Microsoft wants to set its game livestreaming site apart from competitors such as Twitch and YouTube, and one of the features it’s touting to stand out is co-streaming. I’ve spent some time experimenting with this tool, and I’ll probably never use it again.

Co-streaming is a new feature for Mixer, Microsoft’s live video platform, that enables up to four streamers to collaboratively broadcast their gameplay to a single channel. This brings four different feeds to the host’s page. The audience can then watch the whole squad working together while also chatting with other viewers in the unified chat. It’s a clever idea that seems ideal for something like the four-player squad matches in the the online Battle Royale-like shooter PlayerUnknown’s Battlegrounds, so I got a couple of friends together to give it a shot. The results weren’t great, and organizing multiple streamers creates too high of a barrier of entry.

As a viewer, I’m glad that co-streaming exists. I hope that some professional broadcasters take advantage of this feature to make some fun cooperative content that I can watch. As an inconsistent streamer myself, I don’t want to take time from my life to troubleshoot software like the Xbox app’s built-in Mixer streaming feature.

Using the Xbox app and Game Bar feature on Windows 10 is an easy way to broadcast to Mixer with its “FTL” encoding, which is the technology that enables viewers to see what you do in a game less than a second after it happens. That sub-second latency is a significant leap over Twitch or YouTube, but the Xbox app did not work well for me. It disconnected me from Mixer a half dozen times, and it never explained what was causing the problem beyond a general error that told me to try again soon. I could switch to OBS or Xsplit, but their support for FTL is still in the early stages. That could introduce latency that defeats the purpose of having multiple synced up streams showing the same match in the first place.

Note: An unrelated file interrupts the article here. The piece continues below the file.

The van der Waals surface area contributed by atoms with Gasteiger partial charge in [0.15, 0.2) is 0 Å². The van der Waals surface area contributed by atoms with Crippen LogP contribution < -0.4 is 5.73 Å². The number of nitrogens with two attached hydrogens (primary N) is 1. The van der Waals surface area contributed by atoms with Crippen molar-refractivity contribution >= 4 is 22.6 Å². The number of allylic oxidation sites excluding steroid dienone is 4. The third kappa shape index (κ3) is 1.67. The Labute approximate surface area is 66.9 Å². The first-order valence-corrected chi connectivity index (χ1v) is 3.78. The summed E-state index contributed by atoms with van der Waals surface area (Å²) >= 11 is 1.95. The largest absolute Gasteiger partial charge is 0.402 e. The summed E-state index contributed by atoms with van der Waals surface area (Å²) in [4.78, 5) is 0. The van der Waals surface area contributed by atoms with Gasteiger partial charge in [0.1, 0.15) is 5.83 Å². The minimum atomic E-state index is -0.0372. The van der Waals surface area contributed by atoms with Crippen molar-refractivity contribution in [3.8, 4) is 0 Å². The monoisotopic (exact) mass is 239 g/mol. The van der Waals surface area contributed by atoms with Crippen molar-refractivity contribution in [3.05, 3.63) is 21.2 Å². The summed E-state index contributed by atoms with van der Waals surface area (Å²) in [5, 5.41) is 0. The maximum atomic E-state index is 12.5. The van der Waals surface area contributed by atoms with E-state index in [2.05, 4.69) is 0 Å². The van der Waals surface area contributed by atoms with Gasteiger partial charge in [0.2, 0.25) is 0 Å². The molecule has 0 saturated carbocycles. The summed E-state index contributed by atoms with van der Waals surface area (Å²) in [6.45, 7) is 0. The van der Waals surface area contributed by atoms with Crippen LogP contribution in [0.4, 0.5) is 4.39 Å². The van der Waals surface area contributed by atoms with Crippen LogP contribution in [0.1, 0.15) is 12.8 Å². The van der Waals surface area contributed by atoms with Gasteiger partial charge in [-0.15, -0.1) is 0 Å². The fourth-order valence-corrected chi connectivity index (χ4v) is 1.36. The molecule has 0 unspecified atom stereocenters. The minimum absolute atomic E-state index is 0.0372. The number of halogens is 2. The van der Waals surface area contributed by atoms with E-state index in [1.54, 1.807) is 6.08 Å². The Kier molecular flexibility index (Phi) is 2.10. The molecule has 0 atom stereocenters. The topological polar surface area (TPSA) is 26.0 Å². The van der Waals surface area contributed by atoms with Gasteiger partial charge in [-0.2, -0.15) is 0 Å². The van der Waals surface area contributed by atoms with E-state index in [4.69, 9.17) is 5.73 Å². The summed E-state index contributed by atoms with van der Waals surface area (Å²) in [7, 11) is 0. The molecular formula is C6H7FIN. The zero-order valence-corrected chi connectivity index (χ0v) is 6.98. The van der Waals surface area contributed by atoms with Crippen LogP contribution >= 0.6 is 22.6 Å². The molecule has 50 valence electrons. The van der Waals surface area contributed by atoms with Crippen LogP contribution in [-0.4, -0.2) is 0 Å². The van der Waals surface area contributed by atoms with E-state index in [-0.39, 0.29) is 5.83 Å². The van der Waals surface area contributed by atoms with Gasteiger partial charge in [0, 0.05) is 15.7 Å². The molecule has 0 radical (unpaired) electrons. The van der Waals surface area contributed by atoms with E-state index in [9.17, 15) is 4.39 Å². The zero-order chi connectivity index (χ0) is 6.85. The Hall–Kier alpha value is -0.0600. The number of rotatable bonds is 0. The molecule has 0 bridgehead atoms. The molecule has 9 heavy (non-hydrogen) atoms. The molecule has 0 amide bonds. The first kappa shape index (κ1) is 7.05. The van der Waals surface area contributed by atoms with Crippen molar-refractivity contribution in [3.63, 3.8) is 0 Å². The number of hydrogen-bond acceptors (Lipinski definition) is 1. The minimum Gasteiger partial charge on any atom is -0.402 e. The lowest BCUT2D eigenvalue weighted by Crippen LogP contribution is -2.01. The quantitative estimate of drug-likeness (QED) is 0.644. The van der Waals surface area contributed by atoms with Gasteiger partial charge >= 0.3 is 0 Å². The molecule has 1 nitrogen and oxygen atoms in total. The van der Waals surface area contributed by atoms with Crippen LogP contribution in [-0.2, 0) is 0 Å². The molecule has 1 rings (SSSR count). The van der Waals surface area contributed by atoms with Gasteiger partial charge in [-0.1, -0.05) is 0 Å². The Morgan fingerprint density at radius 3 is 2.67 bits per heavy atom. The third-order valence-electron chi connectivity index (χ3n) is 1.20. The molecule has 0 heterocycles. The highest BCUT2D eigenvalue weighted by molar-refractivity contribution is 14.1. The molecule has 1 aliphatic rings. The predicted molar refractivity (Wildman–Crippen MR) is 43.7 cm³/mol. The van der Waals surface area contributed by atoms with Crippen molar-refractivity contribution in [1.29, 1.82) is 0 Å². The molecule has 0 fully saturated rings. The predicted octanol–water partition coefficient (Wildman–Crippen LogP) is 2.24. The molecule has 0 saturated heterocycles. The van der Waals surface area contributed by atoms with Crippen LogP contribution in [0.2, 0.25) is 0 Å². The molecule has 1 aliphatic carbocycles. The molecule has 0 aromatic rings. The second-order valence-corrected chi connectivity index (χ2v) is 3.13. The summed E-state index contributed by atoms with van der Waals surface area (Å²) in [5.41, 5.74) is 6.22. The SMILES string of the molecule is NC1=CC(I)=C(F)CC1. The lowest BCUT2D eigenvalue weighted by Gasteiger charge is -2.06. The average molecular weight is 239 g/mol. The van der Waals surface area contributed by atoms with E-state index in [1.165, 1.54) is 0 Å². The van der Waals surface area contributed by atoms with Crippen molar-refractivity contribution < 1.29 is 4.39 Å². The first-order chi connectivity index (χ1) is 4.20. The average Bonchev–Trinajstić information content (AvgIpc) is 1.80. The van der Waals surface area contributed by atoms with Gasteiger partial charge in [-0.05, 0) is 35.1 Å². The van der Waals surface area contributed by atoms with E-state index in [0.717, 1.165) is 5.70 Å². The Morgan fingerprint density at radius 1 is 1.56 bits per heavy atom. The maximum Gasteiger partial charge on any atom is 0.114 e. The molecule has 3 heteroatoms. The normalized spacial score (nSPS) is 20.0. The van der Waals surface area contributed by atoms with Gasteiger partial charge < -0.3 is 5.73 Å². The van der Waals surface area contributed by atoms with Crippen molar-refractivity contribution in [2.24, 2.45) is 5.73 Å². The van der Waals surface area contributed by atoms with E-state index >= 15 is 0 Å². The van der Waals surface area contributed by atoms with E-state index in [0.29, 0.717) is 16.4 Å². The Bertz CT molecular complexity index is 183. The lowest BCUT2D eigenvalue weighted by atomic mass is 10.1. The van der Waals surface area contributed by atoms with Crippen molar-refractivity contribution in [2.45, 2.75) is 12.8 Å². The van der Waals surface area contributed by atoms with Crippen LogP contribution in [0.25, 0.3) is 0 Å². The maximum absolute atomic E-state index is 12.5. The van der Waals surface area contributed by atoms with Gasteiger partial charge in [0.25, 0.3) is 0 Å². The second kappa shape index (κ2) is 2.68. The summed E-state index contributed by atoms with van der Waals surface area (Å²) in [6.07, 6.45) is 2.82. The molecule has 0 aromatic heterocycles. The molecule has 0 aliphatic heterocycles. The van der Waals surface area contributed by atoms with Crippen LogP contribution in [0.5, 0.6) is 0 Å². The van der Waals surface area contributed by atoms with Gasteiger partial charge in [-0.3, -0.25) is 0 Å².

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When all three of us were streaming, the videos were never synced up. That doesn’t mean I couldn’t see the potential. As you would imagine, having the perspective of each player gives you so much more information as a viewer. And Mixer presents the multiple feeds in a clean way that isn’t overwhelming.

I wish I could show you the potential, but another problem with co-streaming is that Mixer doesn’t seem to have a way of archiving these collaborations. Once the cooperative broadcast is over, each persons feed is available on their own channel, but you don’t have the option to re-create the co-stream after the fact. I suppose I could download each person’s video and edit together myself and upload it onto YouTube, but that’s a lot of extra work that I was hoping to avoid.

But the real reason I’ll probably never co-stream again is the logistics. It’s complicated enough to wrangle grown adults with jobs to come play a multiplayer game with me — getting friends to regularly use Discord is already a big enough challenge. I don’t also want the headache of having to figure out schedules and convincing people to broadcast on Mixer instead of Twitch. And so I’m probably not going to take the time to perfect my Mixer setup so I can avoid disconnection problems the next time around.

At the same time, I’m OK with this. Twitch, YouTube, and Mixer have all kinds of features and special functions that aren’t for me. If co-streaming catches on with a more dedicated group of content creators, then I’ll still get the benefit — but as a viewer instead of broadcaster.

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